Rousseau, a 2021 first-round pick, is in his third season in Buffalo. He doubled his sack production from his rookie year (four) to his second season (eight). Now, he is the defensive end playing the most snaps through the first two games of the season (62.8%).
What does it mean to be “nasty?”
“Just playing more physical, playing physical at all times ...” Rousseau told ESPN. “[McDermott] is just saying, just all the time, making it like an all-time thing, so you're consistently wreaking havoc and causing problems ... obviously I'm a big dude, so I can be a handful when I'm playing fast, aggressive and all that.”
McDermott noted after the team’s win over the Raiders that Rousseau was doing what he has been asked.
“He’s playing more nasty and that's what you gotta do,” McDermott said. “He's always had the finesse part. Now, he's starting to bake in some nastiness to his game.”
Rousseau, 23, is one of the key pieces in a Bills defensive line that has had strong performances through the first two games but not a lot of sacks (3) without pass-rusher Von Miller, who will miss at least the first four games on the physically unable to perform list as he recovers from his right ACL injury.
As the Bills prepare to face the Washington Commanders (1 p.m. ET, CBS), a team tied for the second-most sacks allowed (10) and averaging 4.2 yards per rush (16th), the defensive line will have a significant opportunity to show what it can do and continue to improve.
The Bills started the season against the New York Jets, getting after their quarterbacks — Aaron Rodgers and then Zach Wilson -- successfully, finishing with the top pass rush win rate (70%) in Week 1. The Bills had three sacks in the game and had an 11.5% sack per dropback percentage.
Leonard Floyd played a key role in that performance, with the second-highest pass rush win rate (40%) in the league in Week 1. But Floyd is dealing with an ankle injury coming off the Raiders game. He was able to practice on a limited basis Thursday.
The flipside was the Bills giving up 172 rushing yards to the Jets, particularly running back Breece Hall, who broke off an 83-yarder.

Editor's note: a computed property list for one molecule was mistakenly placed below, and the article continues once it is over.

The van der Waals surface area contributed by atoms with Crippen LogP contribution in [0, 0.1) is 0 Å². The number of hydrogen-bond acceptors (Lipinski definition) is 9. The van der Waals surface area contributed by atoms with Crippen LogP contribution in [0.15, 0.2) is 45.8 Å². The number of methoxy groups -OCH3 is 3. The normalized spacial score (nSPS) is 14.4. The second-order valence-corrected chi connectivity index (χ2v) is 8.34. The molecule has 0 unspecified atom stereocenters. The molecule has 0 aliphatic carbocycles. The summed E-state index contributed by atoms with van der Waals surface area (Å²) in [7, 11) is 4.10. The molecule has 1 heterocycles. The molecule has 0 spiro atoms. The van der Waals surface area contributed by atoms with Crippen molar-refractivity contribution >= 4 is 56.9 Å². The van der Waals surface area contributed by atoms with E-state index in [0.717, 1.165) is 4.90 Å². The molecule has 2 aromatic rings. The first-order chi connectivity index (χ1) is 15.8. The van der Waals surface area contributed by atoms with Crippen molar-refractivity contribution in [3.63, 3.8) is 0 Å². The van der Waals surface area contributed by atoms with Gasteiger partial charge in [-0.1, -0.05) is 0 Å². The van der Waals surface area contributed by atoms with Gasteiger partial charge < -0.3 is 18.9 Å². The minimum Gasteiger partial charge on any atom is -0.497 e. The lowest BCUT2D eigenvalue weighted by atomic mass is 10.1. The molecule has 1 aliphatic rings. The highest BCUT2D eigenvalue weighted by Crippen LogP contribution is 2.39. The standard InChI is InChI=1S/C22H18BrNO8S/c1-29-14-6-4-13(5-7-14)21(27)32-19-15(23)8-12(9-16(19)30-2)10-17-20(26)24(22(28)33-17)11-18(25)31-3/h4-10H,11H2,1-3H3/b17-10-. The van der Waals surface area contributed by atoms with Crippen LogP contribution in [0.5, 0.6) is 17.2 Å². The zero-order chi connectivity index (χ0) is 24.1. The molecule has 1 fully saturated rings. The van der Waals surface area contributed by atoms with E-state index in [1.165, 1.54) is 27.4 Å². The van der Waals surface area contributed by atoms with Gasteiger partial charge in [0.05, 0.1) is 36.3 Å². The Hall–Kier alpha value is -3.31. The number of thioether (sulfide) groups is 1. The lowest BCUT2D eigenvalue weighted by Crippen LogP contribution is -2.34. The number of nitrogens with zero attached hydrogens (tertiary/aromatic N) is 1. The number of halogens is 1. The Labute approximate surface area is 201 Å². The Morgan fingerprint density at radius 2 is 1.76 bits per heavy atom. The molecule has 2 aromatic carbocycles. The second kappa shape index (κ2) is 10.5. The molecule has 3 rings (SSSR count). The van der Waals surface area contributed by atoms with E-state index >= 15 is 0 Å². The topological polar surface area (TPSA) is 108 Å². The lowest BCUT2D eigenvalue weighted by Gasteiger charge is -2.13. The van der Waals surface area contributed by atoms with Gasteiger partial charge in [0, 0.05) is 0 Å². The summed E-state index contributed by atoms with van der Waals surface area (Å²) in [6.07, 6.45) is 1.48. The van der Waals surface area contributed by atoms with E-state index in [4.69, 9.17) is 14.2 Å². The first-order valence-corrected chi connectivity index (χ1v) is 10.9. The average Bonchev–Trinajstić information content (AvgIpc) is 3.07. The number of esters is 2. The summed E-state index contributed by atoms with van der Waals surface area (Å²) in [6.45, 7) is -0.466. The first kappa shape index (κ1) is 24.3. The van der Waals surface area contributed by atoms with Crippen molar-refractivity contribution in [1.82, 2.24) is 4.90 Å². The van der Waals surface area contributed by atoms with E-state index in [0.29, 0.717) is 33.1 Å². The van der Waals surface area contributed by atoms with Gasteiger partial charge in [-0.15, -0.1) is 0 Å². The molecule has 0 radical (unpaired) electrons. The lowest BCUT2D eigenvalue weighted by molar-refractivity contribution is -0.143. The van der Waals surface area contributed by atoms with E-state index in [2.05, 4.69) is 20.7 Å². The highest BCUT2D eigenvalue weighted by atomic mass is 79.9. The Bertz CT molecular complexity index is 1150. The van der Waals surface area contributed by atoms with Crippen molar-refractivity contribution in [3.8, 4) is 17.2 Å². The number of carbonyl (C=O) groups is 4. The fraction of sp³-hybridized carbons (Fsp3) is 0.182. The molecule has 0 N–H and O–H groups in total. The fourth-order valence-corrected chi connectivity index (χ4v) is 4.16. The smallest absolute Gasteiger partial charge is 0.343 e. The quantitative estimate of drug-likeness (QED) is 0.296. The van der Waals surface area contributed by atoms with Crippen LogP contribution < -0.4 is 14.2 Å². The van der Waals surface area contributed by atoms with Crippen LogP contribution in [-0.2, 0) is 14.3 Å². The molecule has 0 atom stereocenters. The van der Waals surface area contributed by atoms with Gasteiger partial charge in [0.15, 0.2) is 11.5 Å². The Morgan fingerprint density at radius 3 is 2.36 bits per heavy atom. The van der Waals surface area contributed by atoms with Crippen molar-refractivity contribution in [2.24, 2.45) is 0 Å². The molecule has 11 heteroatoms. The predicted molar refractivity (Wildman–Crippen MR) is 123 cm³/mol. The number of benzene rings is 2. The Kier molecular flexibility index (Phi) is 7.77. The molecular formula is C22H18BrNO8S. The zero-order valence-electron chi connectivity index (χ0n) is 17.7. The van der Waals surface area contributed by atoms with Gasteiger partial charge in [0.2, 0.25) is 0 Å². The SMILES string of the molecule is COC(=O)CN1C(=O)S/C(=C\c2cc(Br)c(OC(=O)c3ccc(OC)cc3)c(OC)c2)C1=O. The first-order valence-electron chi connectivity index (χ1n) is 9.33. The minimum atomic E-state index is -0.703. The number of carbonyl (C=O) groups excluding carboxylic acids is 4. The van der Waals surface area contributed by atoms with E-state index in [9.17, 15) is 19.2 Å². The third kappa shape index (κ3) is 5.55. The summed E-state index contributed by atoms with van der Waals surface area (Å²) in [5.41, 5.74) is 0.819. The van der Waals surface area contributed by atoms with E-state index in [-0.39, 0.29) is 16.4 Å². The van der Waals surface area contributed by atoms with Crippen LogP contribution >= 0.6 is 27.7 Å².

But the run defense tightened up less than a week later against the Raiders (55 rushing yards).
“We kinda had a different game plan [against the Raiders]," Rousseau said, "We were more focused on the run game, if I'm being honest, like, because that's their whole team. So, we were really dialing like, run, run, run, run, run then, like kind of react to the pass.”
That included holding running back Josh Jacobs to minus-2 yards on nine carries -- the first time since the 1970 merger a reigning NFL rushing champion finished a game with negative rushing yardage, per Elias Sports. Certain Bills such as defensive end Shaq Lawson played more snaps against Las Vegas to help stop the run.
The Raiders got 34 of their 55 rushing yards on one carry by receiver Tre Tucker on the first drive of the game. But it was the only drive in which Las Vegas amassed over 50 yards. After that, the Raiders had only one drive go over five plays.
"One of the things that we talked about, you know, as we were warming up is just make sure you own the real estate that you're responsible for through the call," assistant head coach and defensive line coach Eric Washington said. "And the guys really did a great job with that.”
Some of the run defense's success has come from defensive tackle Ed Oliver, who signed a four-year, $68 million extension this offseason. He has a 44% run stop win rate (ranks 10th among interior linemen), the highest of his career, and eight tackles. Oliver had a tackle for loss on the very first play of the game against the Raiders.
Washington described the defensive line performance as a whole against the Raiders as "extremely impactful."
The pass rush didn’t flash against the Raiders: zero sacks, 29th-best pass rush win rate (27.8%) and quarterback Jimmy Garoppolo was pressured on just six snaps and finished with an average of 3.2 seconds to throw. The linemen, however, got their hands up with Rousseau tipping a pass that was intercepted by second-year linebacker Terrel Bernard. Fourth-year defensive end AJ Epenesa also broke up two passes.
While the Bills have 13 quarterback contacts (tied for fifth-fewest), the defense has allowed a total QBR of just 24.5, third-best in the league. But this could be the week their pass rush gets fully on track.
Against a Washington team that has shown a weakness in giving up sacks, taking advantage of that probably will be a big part of this week’s game plan.
“I think the rush and coverage= are working together, which it should,” McDermott said, “but I still feel like there's more in there, in terms of what we can do and how effective we can be, in both on the rush into things in the back end, as well.”